Lyra embroidery Livestream up now
It has been a really long time since I have done a livestream, so tonight’s the night. I will be doing a livestream of turning Lyra here into a patch. I will be using Embird and my full size embroidery machine. I will be trying out a new stabilizer material that should be much easier to cut out at the end.
Time: Right now
I get a decent amount of questions about making patches and the process on color matching thread to a design. Here is an example of what I was working on today, Starnight.
I have a color calibrated monitor (Device to do this is here) so that the color I see on my screen compared to reality is the correct color. Even this though doesn’t help you choose the exact correct color in thread. First, thread only comes in a few colors. I have an entire set of 2 separate brands, plus colors from 2 more brands that are between the colors in the first 2 sets. This means I have more than 700 different colors of thread, when your monitor can display 16 million easily. Most professional embroidery places will only have 300 hundred colors or less.
The first pass above was using a tool that will take a hexadecimal color code and give you the nearest thread color. Once I have that, I adjust it based on looking at colors under light. As you can see, it made the body way too light, and the color of the purple mane outline is just… wrong. I should have spent more time working on the color matching. I also noticed that I forgot to do the ear outline, so I fixed that in the 2nd pass.
The second pass was me getting annoyed and pulling out every purple color I have, and manually matching the body color. Sadly, I put that color thread in the wrong needle on my machine, so I ended up changing the color of the mane instead of the body. Whoops.
The 3rd pass has the body color in the right place, but after changing the body color, the body outline is too purple. It needed more red.
The 4th pass is the same shade of purple with 2 shades of red added on the body outline. I thought I was done when I realized that I forgot to enter the very last color change into the machine way back on the 3rd run. That is why the cutie mark changed from magenta to the same sea blue as the mane. this is the first color that is sewn, and the machine just continues on using the next color when I forget to enter them all.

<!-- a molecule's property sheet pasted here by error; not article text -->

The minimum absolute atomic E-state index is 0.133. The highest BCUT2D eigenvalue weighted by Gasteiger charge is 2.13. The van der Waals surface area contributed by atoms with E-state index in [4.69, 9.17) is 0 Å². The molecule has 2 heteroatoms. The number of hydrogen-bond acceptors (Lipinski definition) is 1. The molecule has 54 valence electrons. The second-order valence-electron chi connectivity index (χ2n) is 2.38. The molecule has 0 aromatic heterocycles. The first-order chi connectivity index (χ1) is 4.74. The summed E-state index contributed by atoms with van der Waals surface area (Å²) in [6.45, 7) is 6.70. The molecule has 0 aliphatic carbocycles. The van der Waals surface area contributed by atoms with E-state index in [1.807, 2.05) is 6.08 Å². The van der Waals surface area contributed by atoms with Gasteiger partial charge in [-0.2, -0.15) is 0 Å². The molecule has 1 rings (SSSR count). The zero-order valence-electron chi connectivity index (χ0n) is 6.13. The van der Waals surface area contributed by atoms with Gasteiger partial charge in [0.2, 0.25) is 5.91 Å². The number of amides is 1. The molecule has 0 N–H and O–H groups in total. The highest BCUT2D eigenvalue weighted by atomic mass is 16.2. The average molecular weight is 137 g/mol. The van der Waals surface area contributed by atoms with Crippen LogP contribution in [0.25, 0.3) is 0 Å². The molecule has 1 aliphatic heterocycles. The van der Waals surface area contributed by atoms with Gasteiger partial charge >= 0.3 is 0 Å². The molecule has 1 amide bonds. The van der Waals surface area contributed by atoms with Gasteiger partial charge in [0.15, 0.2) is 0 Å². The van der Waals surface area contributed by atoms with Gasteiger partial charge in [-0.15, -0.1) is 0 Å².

The fifth pass is the same as the 4th, except for fixing the magenta color on the cutie mark. This is the final version.
Overall, the program I use to pick colors was correct on the blue mane and blue mane outline. everything else was eithe rpicked correctly the first time by me, or I adjusted the color after sewing.
I make patches for the cost of materials
If you have an embroidery machine, you can download designs and learn how to make patches on my blog
I have been testing out a new material to make patches on that allows much more delicate features to work as patches. These are the result, a set of eyes and cutie mark patches for a 10” tall Big Macintosh plushie. Meaning the eyes are 55mm, the cutie marks are only 65mm. This is about 1/4 the size of my other patches.
Sorry ladies, I’m taken.
(Drawn by Soulkillur)
The internet is about 1 trillion web pages at this time. Search engines index about 13.5 billion of those, known as the surface web. The rest is known as deep web, and you can’t find it using a regular search engine. Including the deep web, the internet is about 8,500 terabytes. If you were to print all 1 trillion pages on regular paper, it would cover about 37.5 thousand square kilometers. Basically the paper would roughly cover all of New Hampshire and New Jersey. So the internet is pretty big. Or is it?
There is another way to look at it. MicroSD cards are small, and can hold a decent amount of data. You probably have one in your phone that holds 32 or 64 gigabytes of data. In fact, if you were to fill a milk jug with high capacity MicroSD cards, it would take less than 6 to hold the entire internet, all 8500 terabytes of it. If you don’t count the deep web, it would fit into 1 milk jug. Yes, It is physically possible to store the internet in a milk jug.
That would be the best thing a store could ever have. You could walk to the back, and next to the milk is fresh, refrigerated internet.
In case you are wondering, filling a milk jug with MicroSD cards would cost 1.2 million dollars. So it wouldn’t be cheap internet that you get at the store in the refrigerated section.
Here’s a squad patch I was asked to make for a paintball team. I forgot to ask how they use the paintball markers with those hooves.
I call dibs at starting the fire at bronycon.